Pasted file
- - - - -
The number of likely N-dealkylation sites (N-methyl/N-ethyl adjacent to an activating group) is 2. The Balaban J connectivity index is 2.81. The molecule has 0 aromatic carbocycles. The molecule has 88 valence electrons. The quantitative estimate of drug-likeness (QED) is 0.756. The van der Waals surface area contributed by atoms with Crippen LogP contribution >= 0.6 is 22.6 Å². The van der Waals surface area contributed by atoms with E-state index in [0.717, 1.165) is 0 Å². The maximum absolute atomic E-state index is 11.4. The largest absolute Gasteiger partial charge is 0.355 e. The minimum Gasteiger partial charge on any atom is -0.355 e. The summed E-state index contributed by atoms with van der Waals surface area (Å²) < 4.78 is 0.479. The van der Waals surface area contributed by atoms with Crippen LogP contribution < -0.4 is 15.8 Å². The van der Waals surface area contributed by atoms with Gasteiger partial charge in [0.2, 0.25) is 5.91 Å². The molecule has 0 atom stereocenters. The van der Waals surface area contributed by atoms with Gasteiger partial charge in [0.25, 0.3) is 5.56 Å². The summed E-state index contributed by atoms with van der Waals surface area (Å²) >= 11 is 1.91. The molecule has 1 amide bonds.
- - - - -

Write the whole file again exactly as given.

The number of likely N-dealkylation sites (N-methyl/N-ethyl adjacent to an activating group) is 2. The Balaban J connectivity index is 2.81. The molecule has 0 aromatic carbocycles. The molecule has 88 valence electrons. The quantitative estimate of drug-likeness (QED) is 0.756. The van der Waals surface area contributed by atoms with Crippen LogP contribution >= 0.6 is 22.6 Å². The van der Waals surface area contributed by atoms with E-state index in [0.717, 1.165) is 0 Å². The maximum absolute atomic E-state index is 11.4. The largest absolute Gasteiger partial charge is 0.355 e. The minimum Gasteiger partial charge on any atom is -0.355 e. The summed E-state index contributed by atoms with van der Waals surface area (Å²) < 4.78 is 0.479. The van der Waals surface area contributed by atoms with Crippen LogP contribution < -0.4 is 15.8 Å². The van der Waals surface area contributed by atoms with Gasteiger partial charge in [0.2, 0.25) is 5.91 Å². The molecule has 0 atom stereocenters. The van der Waals surface area contributed by atoms with Gasteiger partial charge in [0.25, 0.3) is 5.56 Å². The summed E-state index contributed by atoms with van der Waals surface area (Å²) >= 11 is 1.91. The molecule has 1 amide bonds.